Rescuing Wadden Sea from rising waters

17.10.2015 07:48
Kategorie: News

WWF publishes study on long-term adaptation of the Wadden Sea to climate change

Flooded salt meadow at the Westerhever lighthouse. © Hans-Ulrich Rösner / WWF
Flooded salt meadow at the Westerhever
lighthouse. © Hans-Ulrich Rösner / WWF

The sea levels are rising and this is true even for the Wadden Sea. Since 1900, the levels have increased by 1.6 mm annually on average in the Wadden Sea of Schleswig Holstein. WWF expects that this trend has been accelerated considerably by climate change.

The rising sea levels will cause enormous problems for the Wadden Sea National Park, also a World Heritage Site. Janne Fröhlich from WWF Germany said that huge mudflats would constantly flood, wash away islands and shores, increasing the risk of rising sea levels and storm surges. To prevent the Wadden Sea from overflowing, their levels must be higher.

According to the WWF, any action must be taken alongside the regional measures to bring about effective climate protection at the global level.

A newly published WWF study contains 13 case studies from the Netherlands, England, the US and other countries, showing the various options  for adaptation to climate change, based on ‘Growing with the Sea’, the timely adaption of the Wadden Sea to rising sea levels.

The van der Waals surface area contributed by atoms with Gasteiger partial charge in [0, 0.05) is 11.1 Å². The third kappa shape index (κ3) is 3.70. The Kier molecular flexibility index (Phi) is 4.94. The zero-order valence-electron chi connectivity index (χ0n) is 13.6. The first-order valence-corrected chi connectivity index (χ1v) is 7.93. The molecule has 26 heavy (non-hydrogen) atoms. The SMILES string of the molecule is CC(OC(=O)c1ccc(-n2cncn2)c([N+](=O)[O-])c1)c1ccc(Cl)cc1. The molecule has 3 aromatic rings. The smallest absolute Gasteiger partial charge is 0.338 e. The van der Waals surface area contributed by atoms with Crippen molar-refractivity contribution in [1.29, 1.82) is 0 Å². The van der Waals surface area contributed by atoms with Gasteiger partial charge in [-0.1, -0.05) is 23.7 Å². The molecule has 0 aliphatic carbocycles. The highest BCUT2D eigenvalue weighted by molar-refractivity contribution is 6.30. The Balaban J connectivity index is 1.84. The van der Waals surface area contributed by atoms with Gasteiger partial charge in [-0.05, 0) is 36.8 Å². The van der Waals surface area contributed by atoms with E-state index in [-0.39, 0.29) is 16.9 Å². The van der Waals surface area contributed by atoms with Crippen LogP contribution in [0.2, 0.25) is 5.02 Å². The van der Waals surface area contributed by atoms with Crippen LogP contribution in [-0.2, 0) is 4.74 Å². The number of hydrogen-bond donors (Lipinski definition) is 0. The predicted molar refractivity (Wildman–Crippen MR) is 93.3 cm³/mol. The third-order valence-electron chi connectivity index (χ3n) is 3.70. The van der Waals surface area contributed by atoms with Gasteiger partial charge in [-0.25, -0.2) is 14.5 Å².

The Wadden Sea of Sylt under a sheet of ice © Olaf Klodt
The Wadden Sea of Sylt under a sheet of ice © Olaf Klodt

The main findings were: Especially on shallow coasts, the mudflats, salt marshes and islands must be conserved; and in cases where they do not exist anymore, they must be restored. With these procedures, the resilience of the coastlines are strengthened. Sediments which had been worn off by erosion can be replenished by sand, if natural circumstances permit this. Even a natural dune development – as in the Dutch model – will help to address the effects of the climate change. As a result, sand from the beach could blow through the dunes to the hinterland. This increases the land area, and strengthens uninhabited island areas. Salt marshes, the sediments deposited at high tide which act as a buffer between the land and sea during storm surges, should be restored. But the case studies show that we need a broad alliance between the parties concerned and long-term planning for its successful implementation.

According to the WWF, the special challenge for the Wadden Sea National Park is to use mainly natural forces such as wind and tides for the ‘Growing with the Sea’ programme and to help them as smoothly as possible.

"Measures for climate adaptation must fulfil two requirements in the Wadden Sea: You must serve to protect the people, but at the same time contribute to the preservation of the national park and World Heritage Site with its biodiversity and nature," said Fröhlich. If this association turns out to be a success, the biodiversity and naturalness of the unique landscape of the North Sea coast would also be preserved to 2100 and beyond.

Further Informationen:

PDF Link to the study: